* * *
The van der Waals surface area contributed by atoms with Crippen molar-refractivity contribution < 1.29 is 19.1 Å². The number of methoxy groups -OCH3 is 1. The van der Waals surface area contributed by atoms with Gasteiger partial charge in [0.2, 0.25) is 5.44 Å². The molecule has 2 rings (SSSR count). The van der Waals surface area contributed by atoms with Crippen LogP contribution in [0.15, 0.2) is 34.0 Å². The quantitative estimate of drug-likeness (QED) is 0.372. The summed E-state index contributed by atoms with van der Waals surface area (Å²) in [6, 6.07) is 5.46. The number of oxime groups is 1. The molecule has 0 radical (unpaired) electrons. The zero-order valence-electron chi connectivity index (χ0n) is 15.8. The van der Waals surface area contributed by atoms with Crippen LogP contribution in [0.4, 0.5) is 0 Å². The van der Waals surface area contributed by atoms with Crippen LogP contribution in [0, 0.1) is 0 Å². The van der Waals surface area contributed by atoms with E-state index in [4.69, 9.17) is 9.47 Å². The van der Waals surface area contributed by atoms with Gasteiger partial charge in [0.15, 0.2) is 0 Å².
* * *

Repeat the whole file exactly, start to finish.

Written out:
The van der Waals surface area contributed by atoms with Crippen molar-refractivity contribution < 1.29 is 19.1 Å². The number of methoxy groups -OCH3 is 1. The van der Waals surface area contributed by atoms with Gasteiger partial charge in [0.2, 0.25) is 5.44 Å². The molecule has 2 rings (SSSR count). The van der Waals surface area contributed by atoms with Crippen LogP contribution in [0.15, 0.2) is 34.0 Å². The quantitative estimate of drug-likeness (QED) is 0.372. The summed E-state index contributed by atoms with van der Waals surface area (Å²) in [6, 6.07) is 5.46. The number of oxime groups is 1. The molecule has 0 radical (unpaired) electrons. The zero-order valence-electron chi connectivity index (χ0n) is 15.8. The van der Waals surface area contributed by atoms with Crippen LogP contribution in [0.4, 0.5) is 0 Å². The van der Waals surface area contributed by atoms with Crippen LogP contribution in [0, 0.1) is 0 Å². The van der Waals surface area contributed by atoms with E-state index in [4.69, 9.17) is 9.47 Å². The van der Waals surface area contributed by atoms with Gasteiger partial charge in [0.15, 0.2) is 0 Å².